1. While we try to stay away from plugging anything too exuberantly, and Lord knows TV/movie recs can make one less likely to watch, not more, still – writer/director Whit Stillman is coming out with a new show on Amazon, Cosmopolitans, which sounds like a not-so-veiled reference to his acclaimed feature debut about young WASP life in NYC. Vanity Fair this week got a preview of the pilot, and TV snobs will be heartened to know that Stillman cited Everybody Loves Raymond and Desperate Housewives as favorites. Cautiously optimistic, Stillman said that even if the show doesn’t get picked up, he’s happy to have just a pilot: “I really feel that…

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Yes, You Are Communicating Wrong (And No, You Will Not Like This Post)

Yes, You Are Communicating Wrong (And No, You Will Not Like This Post)

Des: Aren’t you a bit of a cad for leaving town with your girlfriend in the hospital?

Jimmy: It might look that way. I’ve been through this before. After graduation Laurie and I were going to break up, but the same day she came down with terrible back spasms. I hung around the hospital all summer, almost bankrupted her parents, and as soon as I left town she recovered. By going away and putting an ocean between us, i.e. making a definitive break, Charlotte’s likely to recover much faster.

Des: What makes you think that putting…

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Can You See the Real Me? – David Zahl

The second video to be posted from our recent conference in NYC but the first to be recorded, this is from Thursday evening 4/3:

Can You See the Real Me? ~ David Zahl from Mockingbird on Vimeo.

Disgruntled Millennials and Theology of the Cross

Disgruntled Millennials and Theology of the Cross

It’s hard to talk about millennials without feeling the same confusion as Whit Stillman’s post-college prep, Des McGrath, over the term “yuppie”, ht DZ:

Des McGrath: Do yuppies even exist? No one says, “I am a yuppie,” it’s always the other guy who’s a yuppie. I think for a group to exist, somebody has to admit to be part of it.

Dan Powers: Of course yuppies exist. Most people would say you two are prime specimens.

Someone asked me the other day what the term ‘millennials’ means, and though I seem to check most of the boxes (20-something, anxious, on a misguided quest…

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Glimmers of Civilization (and Grace) in The Grand Budapest Hotel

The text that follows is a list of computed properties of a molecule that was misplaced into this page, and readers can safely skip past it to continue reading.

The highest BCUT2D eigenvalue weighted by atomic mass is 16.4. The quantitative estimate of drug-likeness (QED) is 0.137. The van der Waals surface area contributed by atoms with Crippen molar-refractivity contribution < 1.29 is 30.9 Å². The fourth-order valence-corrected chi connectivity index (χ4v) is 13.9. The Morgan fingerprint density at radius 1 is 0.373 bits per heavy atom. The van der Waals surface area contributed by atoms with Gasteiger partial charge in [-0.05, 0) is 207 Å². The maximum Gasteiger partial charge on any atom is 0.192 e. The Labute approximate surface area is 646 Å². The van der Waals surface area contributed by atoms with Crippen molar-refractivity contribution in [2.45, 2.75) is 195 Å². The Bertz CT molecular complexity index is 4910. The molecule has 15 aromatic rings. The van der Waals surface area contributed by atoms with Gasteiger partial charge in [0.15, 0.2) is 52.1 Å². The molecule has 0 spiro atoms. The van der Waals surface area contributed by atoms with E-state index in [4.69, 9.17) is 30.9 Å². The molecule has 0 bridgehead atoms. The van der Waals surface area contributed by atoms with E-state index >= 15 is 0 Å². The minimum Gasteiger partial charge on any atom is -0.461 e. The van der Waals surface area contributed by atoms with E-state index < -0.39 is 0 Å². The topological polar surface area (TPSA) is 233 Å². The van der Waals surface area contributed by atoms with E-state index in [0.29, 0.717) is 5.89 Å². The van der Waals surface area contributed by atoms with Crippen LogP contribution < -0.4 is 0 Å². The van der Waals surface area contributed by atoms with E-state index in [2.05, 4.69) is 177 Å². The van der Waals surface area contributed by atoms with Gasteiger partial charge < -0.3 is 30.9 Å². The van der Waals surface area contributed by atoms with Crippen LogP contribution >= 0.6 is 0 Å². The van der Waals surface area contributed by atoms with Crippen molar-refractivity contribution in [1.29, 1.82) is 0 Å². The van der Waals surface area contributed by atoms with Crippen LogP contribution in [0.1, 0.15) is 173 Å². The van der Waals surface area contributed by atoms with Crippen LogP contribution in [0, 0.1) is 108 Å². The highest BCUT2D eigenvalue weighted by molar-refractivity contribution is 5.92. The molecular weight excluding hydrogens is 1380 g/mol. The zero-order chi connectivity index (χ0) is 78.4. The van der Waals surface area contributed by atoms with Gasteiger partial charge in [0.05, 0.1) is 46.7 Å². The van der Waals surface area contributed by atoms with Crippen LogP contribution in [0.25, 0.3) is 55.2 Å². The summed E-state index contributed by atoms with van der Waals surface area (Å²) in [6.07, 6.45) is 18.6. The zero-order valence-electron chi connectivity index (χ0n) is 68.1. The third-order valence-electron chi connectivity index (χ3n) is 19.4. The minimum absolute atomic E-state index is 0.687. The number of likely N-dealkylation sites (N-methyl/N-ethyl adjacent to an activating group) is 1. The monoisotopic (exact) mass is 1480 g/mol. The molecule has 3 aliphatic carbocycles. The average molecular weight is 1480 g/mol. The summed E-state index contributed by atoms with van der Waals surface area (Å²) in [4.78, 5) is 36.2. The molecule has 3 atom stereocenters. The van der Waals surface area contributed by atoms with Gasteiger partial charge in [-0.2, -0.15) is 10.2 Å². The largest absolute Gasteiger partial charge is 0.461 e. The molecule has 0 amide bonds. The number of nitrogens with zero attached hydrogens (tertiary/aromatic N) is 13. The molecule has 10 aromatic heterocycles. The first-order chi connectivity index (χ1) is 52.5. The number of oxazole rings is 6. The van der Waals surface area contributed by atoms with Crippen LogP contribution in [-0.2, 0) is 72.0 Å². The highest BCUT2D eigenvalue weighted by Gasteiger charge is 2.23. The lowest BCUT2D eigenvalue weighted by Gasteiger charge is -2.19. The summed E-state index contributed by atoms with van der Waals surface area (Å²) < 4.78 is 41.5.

Glimmers of Civilization (and Grace) in The Grand Budapest Hotel

I was bonding with a friend in New York last week over our mutual affection for the new Wes Anderson film, The Grand Budapest Hotel. After swapping a few favorite lines, he asked, with a twinkle in his eye, “So how’re you going to shoe-horn this one into your theological framework?” Quick wit that I am, I responded, “A story about adoption and inheritance that ends with an act of radical self-sacrifice – probably won’t need my shoehorn for this one”. Badabing! Obnoxious, I know. What’s even more obnoxious is that I’d been thinking for days about Grand Budapest and…

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Another Week Ends: Negatively Positive Thinking, Bill W. and Dr. Bob, Love and Friendship, Fun Families, Facebook Sociology and Vonnegut’s Shapes of Stories

Another Week Ends: Negatively Positive Thinking, Bill W. and Dr. Bob, Love and Friendship, Fun Families, Facebook Sociology and Vonnegut’s Shapes of Stories

1. Think positive! The New Yorker this week pushes back against the “think I can” trend, famously espoused by Thomas the Train – and even in adult media, too. While it’s certain that confidence often sometimes helps (Seahawks defensiveback Richard Sherman self-imputed the title “best cornerback in the league” and subsequently grew into it), it tends to break down in the long run, ht TB:

According to a great deal of research, positive fantasies may lessen your chances of succeeding. In one experiment, the social psychologists Gabriele Oettingen and Doris Mayer asked eighty-three German students to rate the extent to which they “experienced positive thoughts, images,…

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The Comforts of Irony and the Terror of Earnestness: A Review of Whit Stillman’s Metropolitan

The Comforts of Irony and the Terror of Earnestness: A Review of Whit Stillman’s Metropolitan

Mockingbird favorite Whit Stillman’s wonderful debut film, Metropolitan, is a social commentary which continually crosses over, wryly and adroitly, into the domain of religious experience, Law and Gospel, anxiety and trust. It follows a young group of debutantes and their escorts in New York City, those sons and daughters of established wealth whose socio-economic trajectory has, in their twenties, stalled out. They are the natural members of a generation of new, white aristocracy (“Urban Haute Bourgeoisie”, or UHB), waiting in the wings but, as the prodigious intellectual-cum-self-parody Charlie puts it, “Downward social mobility…I think that’s the direction we’re all heading…